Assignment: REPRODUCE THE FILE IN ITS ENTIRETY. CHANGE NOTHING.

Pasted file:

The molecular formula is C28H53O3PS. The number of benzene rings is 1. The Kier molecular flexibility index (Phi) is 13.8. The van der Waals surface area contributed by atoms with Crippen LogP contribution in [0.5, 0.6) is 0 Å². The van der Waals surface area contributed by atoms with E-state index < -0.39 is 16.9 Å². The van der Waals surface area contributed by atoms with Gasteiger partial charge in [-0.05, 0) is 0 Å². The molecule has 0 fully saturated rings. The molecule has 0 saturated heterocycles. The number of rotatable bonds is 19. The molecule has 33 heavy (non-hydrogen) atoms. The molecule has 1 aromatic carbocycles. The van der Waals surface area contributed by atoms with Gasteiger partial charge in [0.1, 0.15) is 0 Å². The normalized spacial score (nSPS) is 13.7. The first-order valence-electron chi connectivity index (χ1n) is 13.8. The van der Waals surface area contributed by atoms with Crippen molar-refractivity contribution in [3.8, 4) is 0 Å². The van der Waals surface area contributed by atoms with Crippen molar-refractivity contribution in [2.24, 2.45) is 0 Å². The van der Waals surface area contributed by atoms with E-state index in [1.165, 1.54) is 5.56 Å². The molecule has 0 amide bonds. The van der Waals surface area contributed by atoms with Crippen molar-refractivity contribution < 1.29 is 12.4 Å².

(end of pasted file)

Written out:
The molecular formula is C28H53O3PS. The number of benzene rings is 1. The Kier molecular flexibility index (Phi) is 13.8. The van der Waals surface area contributed by atoms with Crippen LogP contribution in [0.5, 0.6) is 0 Å². The van der Waals surface area contributed by atoms with E-state index < -0.39 is 16.9 Å². The van der Waals surface area contributed by atoms with Gasteiger partial charge in [-0.05, 0) is 0 Å². The molecule has 0 fully saturated rings. The molecule has 0 saturated heterocycles. The number of rotatable bonds is 19. The molecule has 33 heavy (non-hydrogen) atoms. The molecule has 1 aromatic carbocycles. The van der Waals surface area contributed by atoms with Gasteiger partial charge in [0.1, 0.15) is 0 Å². The normalized spacial score (nSPS) is 13.7. The first-order valence-electron chi connectivity index (χ1n) is 13.8. The van der Waals surface area contributed by atoms with Crippen molar-refractivity contribution in [3.8, 4) is 0 Å². The van der Waals surface area contributed by atoms with Crippen molar-refractivity contribution in [2.24, 2.45) is 0 Å². The van der Waals surface area contributed by atoms with E-state index in [1.165, 1.54) is 5.56 Å². The molecule has 0 amide bonds. The van der Waals surface area contributed by atoms with Crippen molar-refractivity contribution < 1.29 is 12.4 Å².